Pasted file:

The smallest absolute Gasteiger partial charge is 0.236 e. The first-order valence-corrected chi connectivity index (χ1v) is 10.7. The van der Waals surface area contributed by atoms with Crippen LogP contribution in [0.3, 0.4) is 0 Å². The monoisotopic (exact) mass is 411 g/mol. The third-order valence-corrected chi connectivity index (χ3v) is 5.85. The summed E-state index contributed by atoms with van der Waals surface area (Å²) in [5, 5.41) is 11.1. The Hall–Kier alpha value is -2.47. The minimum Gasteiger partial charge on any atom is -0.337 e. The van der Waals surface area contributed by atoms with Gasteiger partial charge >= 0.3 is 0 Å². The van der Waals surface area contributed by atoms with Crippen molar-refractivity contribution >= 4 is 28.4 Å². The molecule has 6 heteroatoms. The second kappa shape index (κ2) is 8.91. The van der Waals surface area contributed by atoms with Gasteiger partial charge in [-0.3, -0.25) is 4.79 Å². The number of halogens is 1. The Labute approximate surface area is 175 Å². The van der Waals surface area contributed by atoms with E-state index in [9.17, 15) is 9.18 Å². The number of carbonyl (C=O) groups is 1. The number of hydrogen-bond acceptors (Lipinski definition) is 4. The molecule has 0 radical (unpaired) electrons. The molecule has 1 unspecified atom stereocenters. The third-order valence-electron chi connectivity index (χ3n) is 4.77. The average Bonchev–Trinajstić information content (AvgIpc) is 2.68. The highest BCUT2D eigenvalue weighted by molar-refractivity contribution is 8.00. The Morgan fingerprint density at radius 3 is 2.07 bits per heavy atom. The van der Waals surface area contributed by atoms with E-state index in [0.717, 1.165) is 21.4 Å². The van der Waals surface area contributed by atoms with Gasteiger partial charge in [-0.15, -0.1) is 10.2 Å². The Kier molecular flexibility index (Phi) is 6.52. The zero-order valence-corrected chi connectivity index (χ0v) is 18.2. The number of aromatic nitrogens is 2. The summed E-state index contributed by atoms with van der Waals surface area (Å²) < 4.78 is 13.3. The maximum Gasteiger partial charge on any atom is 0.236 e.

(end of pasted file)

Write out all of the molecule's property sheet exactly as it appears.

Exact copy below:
The smallest absolute Gasteiger partial charge is 0.236 e. The first-order valence-corrected chi connectivity index (χ1v) is 10.7. The van der Waals surface area contributed by atoms with Crippen LogP contribution in [0.3, 0.4) is 0 Å². The monoisotopic (exact) mass is 411 g/mol. The third-order valence-corrected chi connectivity index (χ3v) is 5.85. The summed E-state index contributed by atoms with van der Waals surface area (Å²) in [5, 5.41) is 11.1. The Hall–Kier alpha value is -2.47. The minimum Gasteiger partial charge on any atom is -0.337 e. The van der Waals surface area contributed by atoms with Gasteiger partial charge >= 0.3 is 0 Å². The van der Waals surface area contributed by atoms with Crippen molar-refractivity contribution >= 4 is 28.4 Å². The molecule has 6 heteroatoms. The second kappa shape index (κ2) is 8.91. The van der Waals surface area contributed by atoms with Gasteiger partial charge in [-0.3, -0.25) is 4.79 Å². The number of halogens is 1. The Labute approximate surface area is 175 Å². The van der Waals surface area contributed by atoms with E-state index in [9.17, 15) is 9.18 Å². The number of carbonyl (C=O) groups is 1. The number of hydrogen-bond acceptors (Lipinski definition) is 4. The molecule has 0 radical (unpaired) electrons. The molecule has 1 unspecified atom stereocenters. The third-order valence-electron chi connectivity index (χ3n) is 4.77. The average Bonchev–Trinajstić information content (AvgIpc) is 2.68. The highest BCUT2D eigenvalue weighted by molar-refractivity contribution is 8.00. The Morgan fingerprint density at radius 3 is 2.07 bits per heavy atom. The van der Waals surface area contributed by atoms with E-state index in [0.717, 1.165) is 21.4 Å². The van der Waals surface area contributed by atoms with Gasteiger partial charge in [-0.15, -0.1) is 10.2 Å². The Kier molecular flexibility index (Phi) is 6.52. The zero-order valence-corrected chi connectivity index (χ0v) is 18.2. The number of aromatic nitrogens is 2. The summed E-state index contributed by atoms with van der Waals surface area (Å²) < 4.78 is 13.3. The maximum Gasteiger partial charge on any atom is 0.236 e.